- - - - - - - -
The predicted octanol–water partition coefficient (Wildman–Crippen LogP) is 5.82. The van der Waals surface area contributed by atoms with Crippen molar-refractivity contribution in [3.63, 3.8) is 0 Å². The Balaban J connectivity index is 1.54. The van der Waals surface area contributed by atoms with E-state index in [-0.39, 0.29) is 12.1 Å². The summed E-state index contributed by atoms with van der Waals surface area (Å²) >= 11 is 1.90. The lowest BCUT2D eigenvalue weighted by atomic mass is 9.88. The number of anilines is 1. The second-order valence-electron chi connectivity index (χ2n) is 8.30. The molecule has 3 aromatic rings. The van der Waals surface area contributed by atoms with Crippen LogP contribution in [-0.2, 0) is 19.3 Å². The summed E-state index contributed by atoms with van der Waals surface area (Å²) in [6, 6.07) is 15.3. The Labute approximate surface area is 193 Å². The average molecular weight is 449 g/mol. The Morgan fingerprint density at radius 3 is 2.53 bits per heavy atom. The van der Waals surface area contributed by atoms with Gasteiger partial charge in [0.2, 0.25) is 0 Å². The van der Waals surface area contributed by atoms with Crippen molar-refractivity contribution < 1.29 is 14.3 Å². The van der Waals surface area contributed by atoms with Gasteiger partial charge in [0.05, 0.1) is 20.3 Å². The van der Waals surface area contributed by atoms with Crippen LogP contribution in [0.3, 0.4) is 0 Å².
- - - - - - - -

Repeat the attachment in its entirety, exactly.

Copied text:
The predicted octanol–water partition coefficient (Wildman–Crippen LogP) is 5.82. The van der Waals surface area contributed by atoms with Crippen molar-refractivity contribution in [3.63, 3.8) is 0 Å². The Balaban J connectivity index is 1.54. The van der Waals surface area contributed by atoms with E-state index in [-0.39, 0.29) is 12.1 Å². The summed E-state index contributed by atoms with van der Waals surface area (Å²) >= 11 is 1.90. The lowest BCUT2D eigenvalue weighted by atomic mass is 9.88. The number of anilines is 1. The second-order valence-electron chi connectivity index (χ2n) is 8.30. The molecule has 3 aromatic rings. The van der Waals surface area contributed by atoms with Crippen LogP contribution in [-0.2, 0) is 19.3 Å². The summed E-state index contributed by atoms with van der Waals surface area (Å²) in [6, 6.07) is 15.3. The Labute approximate surface area is 193 Å². The average molecular weight is 449 g/mol. The Morgan fingerprint density at radius 3 is 2.53 bits per heavy atom. The van der Waals surface area contributed by atoms with Gasteiger partial charge in [0.2, 0.25) is 0 Å². The van der Waals surface area contributed by atoms with Crippen molar-refractivity contribution < 1.29 is 14.3 Å². The van der Waals surface area contributed by atoms with Gasteiger partial charge in [0.05, 0.1) is 20.3 Å². The van der Waals surface area contributed by atoms with Crippen LogP contribution in [0.3, 0.4) is 0 Å².